The acceleration RMS is closely related to the general health of the track [4]. In Ref. [5], RMS values are used to identify track irregularities for longitudinal level, alignment, cross-level. However, monitoring based on RMS values alone is not sufficient. Without frequency information, it is difficult to identify the type of track fault. Furthermore, since the amount of data generated by constant measurement is enormous, it is necessary to automate the analysis in order to monitor and predict the track condition efficiently.

In this study, we propose a method to classify the types of track faults automatically by means of machine learning, using a CNN trained on images created via a CWT from the vibration acceleration on the time-frequency plane. A continuous wavelet transform (CWT) is a transformation technique that emphasizes certain portions of the waveform by suppressing other portions as it proceeds by multiplying a target waveform using a mother wavelet [6]. A convolutional neural network (CNN) is a class of deep neural networks. It is widely used for image recognition.

To verify the effectiveness of the algorithm we developed, we first describe the results of simulating the vibration of a car body when passing over a faulty track. Next, we describe the results of diagnosing track faults from the vertical vibration acceleration data of a car body measured by a regional railway.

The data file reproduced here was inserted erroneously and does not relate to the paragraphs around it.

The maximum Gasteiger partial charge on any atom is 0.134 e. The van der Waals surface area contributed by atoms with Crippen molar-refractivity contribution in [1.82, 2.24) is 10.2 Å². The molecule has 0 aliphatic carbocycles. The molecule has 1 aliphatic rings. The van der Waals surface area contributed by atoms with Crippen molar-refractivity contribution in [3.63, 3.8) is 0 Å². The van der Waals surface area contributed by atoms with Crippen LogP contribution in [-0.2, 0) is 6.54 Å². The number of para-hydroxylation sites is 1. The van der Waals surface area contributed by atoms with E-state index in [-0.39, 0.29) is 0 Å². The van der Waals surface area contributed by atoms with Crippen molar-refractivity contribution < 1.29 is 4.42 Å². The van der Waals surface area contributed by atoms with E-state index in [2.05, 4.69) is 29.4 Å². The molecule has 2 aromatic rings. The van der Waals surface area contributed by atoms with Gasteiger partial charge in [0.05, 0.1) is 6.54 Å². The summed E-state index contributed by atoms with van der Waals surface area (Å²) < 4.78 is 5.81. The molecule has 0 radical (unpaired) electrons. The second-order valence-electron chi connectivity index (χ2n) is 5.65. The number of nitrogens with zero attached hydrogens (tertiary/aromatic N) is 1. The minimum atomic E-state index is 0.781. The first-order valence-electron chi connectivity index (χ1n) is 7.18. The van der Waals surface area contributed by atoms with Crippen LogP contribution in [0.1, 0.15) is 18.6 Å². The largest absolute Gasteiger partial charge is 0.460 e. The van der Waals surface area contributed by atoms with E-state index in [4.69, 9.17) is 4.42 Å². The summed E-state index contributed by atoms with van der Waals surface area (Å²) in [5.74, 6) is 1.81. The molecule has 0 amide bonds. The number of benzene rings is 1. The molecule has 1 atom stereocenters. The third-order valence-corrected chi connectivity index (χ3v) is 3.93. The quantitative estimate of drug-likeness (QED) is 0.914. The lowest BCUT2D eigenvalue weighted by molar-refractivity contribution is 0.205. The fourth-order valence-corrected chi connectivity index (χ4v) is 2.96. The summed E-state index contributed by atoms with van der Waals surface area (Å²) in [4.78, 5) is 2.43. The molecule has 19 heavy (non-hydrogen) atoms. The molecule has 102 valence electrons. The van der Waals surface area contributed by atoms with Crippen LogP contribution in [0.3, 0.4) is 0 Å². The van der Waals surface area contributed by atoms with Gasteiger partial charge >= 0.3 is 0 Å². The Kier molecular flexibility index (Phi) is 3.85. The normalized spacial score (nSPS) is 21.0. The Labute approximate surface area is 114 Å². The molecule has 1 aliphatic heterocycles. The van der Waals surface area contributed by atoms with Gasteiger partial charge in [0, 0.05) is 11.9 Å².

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2. Literature review of track condition monitoring using machine learning techniques

It should be necessary for railway operators to control track irregularity, such as vertical rail profiles, lateral alignment, gauge, cross-level, twist (depicted in Figure 1) properly. Track irregularities cause vehicle vibrations that degrade the rider’s comfort and increase the risk of derailments. Track irregularities are strongly correlated with vehicle vibrations. Thus, it can be possible to estimate general trends of the track condition by analyzing vehicle vibrations.

Figure 1.

Track structure and irregularities.